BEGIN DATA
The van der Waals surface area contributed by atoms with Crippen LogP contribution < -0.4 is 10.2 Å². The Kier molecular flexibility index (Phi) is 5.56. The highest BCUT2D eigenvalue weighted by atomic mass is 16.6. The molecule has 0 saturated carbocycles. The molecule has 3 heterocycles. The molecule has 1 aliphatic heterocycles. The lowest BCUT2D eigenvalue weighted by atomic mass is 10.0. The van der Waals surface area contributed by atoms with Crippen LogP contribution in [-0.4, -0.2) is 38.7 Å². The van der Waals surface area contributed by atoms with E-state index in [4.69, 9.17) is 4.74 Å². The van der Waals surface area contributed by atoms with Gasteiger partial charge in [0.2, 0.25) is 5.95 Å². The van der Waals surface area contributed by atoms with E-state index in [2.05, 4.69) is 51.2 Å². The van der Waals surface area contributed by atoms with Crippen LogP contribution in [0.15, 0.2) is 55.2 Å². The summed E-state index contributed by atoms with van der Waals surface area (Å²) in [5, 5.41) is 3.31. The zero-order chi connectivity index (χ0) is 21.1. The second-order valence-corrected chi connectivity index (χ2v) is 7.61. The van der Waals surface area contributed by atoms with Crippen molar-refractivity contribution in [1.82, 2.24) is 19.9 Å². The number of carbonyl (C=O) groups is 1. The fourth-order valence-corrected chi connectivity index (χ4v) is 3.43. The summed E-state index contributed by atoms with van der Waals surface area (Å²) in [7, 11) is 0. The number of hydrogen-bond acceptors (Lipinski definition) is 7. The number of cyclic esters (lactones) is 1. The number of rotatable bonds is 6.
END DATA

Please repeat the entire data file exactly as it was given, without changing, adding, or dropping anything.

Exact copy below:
The van der Waals surface area contributed by atoms with Crippen LogP contribution < -0.4 is 10.2 Å². The Kier molecular flexibility index (Phi) is 5.56. The highest BCUT2D eigenvalue weighted by atomic mass is 16.6. The molecule has 0 saturated carbocycles. The molecule has 3 heterocycles. The molecule has 1 aliphatic heterocycles. The lowest BCUT2D eigenvalue weighted by atomic mass is 10.0. The van der Waals surface area contributed by atoms with Crippen LogP contribution in [-0.4, -0.2) is 38.7 Å². The van der Waals surface area contributed by atoms with E-state index in [4.69, 9.17) is 4.74 Å². The van der Waals surface area contributed by atoms with Gasteiger partial charge in [0.2, 0.25) is 5.95 Å². The van der Waals surface area contributed by atoms with E-state index in [2.05, 4.69) is 51.2 Å². The van der Waals surface area contributed by atoms with Crippen LogP contribution in [0.15, 0.2) is 55.2 Å². The summed E-state index contributed by atoms with van der Waals surface area (Å²) in [5, 5.41) is 3.31. The zero-order chi connectivity index (χ0) is 21.1. The second-order valence-corrected chi connectivity index (χ2v) is 7.61. The van der Waals surface area contributed by atoms with Crippen molar-refractivity contribution in [1.82, 2.24) is 19.9 Å². The number of carbonyl (C=O) groups is 1. The fourth-order valence-corrected chi connectivity index (χ4v) is 3.43. The summed E-state index contributed by atoms with van der Waals surface area (Å²) in [7, 11) is 0. The number of hydrogen-bond acceptors (Lipinski definition) is 7. The number of cyclic esters (lactones) is 1. The number of rotatable bonds is 6.